Moroccan Lentil Soup/Stew
1 large onion, chopped (about 1 1/2 cups)
1 tablespoon minced garlic
1 teaspoon minced fresh ginger (or 1/2 teaspoon ground dried ginger)
1 tablespoon olive or canola oil
6 cups low-sodium chicken or beef broth (water can also be used)
1 1/2 cups red lentils, dried
15-ounce can garbanzo beans, rinsed and drained
14.5-ounce can diced tomatoes (tomatoes and any juice), low sodium if available
3/4 cup diced carrots
3/4 cup chopped celery (about 3 medium stalks)
1 teaspoon garam masala (a spice blend)
1 1/2 teaspoons ground cardamom
1/2 teaspoon ground cayenne pepper
1/2 teaspoon ground cumin
6 tablespoons fat-free sour cream (optional garnish)
- Add onions, garlic, ginger and olive to a large nonstick saucepan and cook over medium-high heat, stirring often (about 7 minutes). Add the broth, lentils, garbanzo beans, diced tomatoes, carrots, celery, garam masala, cardamom, cayenne pepper, and cumin.
- Bring stew to a boil, then lower heat to simmer, cover saucepan, and continue to cook until lentils are soft (about 1 to 1 1/2 hours.)
- Ladle about a third to a half of the soup into a large food processor or blender and pulse to briefly puree. Pour soup puree back into the pot and stir. Serve each bowl with a dollop of fat-free sour cream, if desired.
Yield: 6 large servings
Per serving: 321 calories, 21 g protein, 52 g carbohydrate, 5.5 g fat, 1.5 g saturated fat, 5 mg cholesterol, 11.4 g fiber, 323 mg sodium. Calories from fat: 15%.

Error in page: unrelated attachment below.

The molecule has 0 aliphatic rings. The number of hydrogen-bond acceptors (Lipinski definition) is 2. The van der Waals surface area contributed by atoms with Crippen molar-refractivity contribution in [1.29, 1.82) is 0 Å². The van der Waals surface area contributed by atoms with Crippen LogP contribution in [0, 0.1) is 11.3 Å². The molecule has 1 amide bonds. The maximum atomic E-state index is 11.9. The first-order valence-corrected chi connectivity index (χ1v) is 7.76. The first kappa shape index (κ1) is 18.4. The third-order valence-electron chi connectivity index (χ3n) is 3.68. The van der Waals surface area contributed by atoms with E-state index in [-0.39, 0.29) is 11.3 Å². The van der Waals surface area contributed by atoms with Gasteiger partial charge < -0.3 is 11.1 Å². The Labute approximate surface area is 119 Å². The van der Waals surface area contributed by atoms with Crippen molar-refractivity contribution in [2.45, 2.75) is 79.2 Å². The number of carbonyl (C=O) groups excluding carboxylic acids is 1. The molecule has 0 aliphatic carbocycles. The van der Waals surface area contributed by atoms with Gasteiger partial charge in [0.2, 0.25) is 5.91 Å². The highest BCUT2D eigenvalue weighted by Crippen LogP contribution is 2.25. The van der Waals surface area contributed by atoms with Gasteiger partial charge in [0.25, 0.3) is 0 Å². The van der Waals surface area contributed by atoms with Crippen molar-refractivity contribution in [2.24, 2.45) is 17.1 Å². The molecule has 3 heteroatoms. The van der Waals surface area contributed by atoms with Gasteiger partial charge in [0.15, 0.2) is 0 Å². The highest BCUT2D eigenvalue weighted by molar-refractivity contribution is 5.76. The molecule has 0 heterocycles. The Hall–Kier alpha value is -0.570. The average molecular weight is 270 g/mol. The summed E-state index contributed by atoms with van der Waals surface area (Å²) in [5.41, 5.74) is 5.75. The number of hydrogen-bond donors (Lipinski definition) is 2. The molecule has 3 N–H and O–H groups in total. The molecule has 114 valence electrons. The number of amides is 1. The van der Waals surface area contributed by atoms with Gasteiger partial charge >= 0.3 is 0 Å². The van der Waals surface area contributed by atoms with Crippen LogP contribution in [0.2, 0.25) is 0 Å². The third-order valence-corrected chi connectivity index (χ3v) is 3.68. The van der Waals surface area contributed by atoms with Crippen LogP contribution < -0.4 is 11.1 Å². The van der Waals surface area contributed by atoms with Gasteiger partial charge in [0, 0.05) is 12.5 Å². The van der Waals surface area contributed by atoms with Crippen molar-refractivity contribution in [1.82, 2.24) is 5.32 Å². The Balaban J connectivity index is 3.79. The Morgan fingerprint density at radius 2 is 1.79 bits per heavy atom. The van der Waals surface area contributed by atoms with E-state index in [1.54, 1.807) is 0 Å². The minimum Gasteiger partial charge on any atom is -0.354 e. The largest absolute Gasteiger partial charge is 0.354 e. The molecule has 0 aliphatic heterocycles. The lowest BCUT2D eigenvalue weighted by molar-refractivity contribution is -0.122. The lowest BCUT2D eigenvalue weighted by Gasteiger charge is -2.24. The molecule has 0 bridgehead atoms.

Winter Chicken & Barley Soup
1 tablespoon olive or canola oil
1/2 cup chopped onion
1 cup chopped celery
2 cups sliced mushrooms (about 6 ounces)
1 tablespoon minced garlic
1 cup chopped carrots
1 1/2 cups chopped, cooked skinless chicken breast (about 7 ounces cooked)
5 cups low-sodium chicken broth
2/3 cup pearl barley
1/4 cup chopped fresh parsley (or 1 tablespoon parsley flakes)
1/3 slivered almonds, toasted (toast by heating over medium heat in nonstick frying pan, stirring often, until golden brown)
Pepper to taste
Salt to taste (optional)
- Add oil to a large nonstick saucepan over medium heat. Stir in onions, celery, mushrooms and garlic and saute until mushrooms are lightly browned (about 7 minutes).
- Stir in carrots, chicken, and broth and bring to boil. Stir in the barley, cover the saucepan, and reduce heat to simmer. Cook for about an hour or until barley is just tender.
- Turn off the heat and stir in parsley and almonds. Add pepper to taste and salt to taste if desired.
Yield: 6 servings
Per serving: 246 calories, 18 g protein, 26 g carbohydrate, 9.5 g fat, 2 g saturated fat, 32 mg cholesterol, 6 g fiber, 156 mg sodium. Calories from fat: 33%.
Light New England Clam Chowder
3 medium to large red potatoes, cubed
1/2 cup chopped or sliced celery (about 2 large stalks)
1 medium onion, chopped
1/4 cup flour
4 cups whole milk (low-fat milk can also be used)
2 tablespoons whipped butter or less fat margarine
1 teaspoon salt (optional)
1 teaspoon sugar
1 cup chopped clams (2, 6.5-ounce cans chopped clams, drained)
10 drops Tabasco sauce
1/4 cup shredded Parmesan cheese
Freshly ground pepper to taste
- Add potatoes, celery, and onion to a large, nonstick saucepan and add just enough water to cover. Bring to a boil and cook until tender (about 15 minutes).
- While vegetables are boiling, add flour and 1/4 cup milk to a 2-cup measure and stir to make a paste. Stir in another 1/4 cup of milk. Melt butter or margarine in a medium, nonstick saucepan over medium heat. Stir in the flour and milk mixture, then slowly whisk in the remaining 3 1/2 cups milk. Stir in the salt, if desired, and the sugar and continue cooking and stirring until soup is nicely thickened (about 5 minutes).
- Add the milk mixture to the potato mixture in large saucepan and stir in the clams and Tabasco sauce. Cover saucepan and simmer for 15 minutes.
- Stir in Parmesan and pepper to taste.
Yield: 8 servings
Per serving: 240 calories, 13 g protein, 31 g carbohydrate, 7.5 g fat, 4.5 g saturated fat, 39 mg cholesterol, 2.5 g fiber, 181 mg sodium. Calories from fat: 28%.
Published October 30, 2007.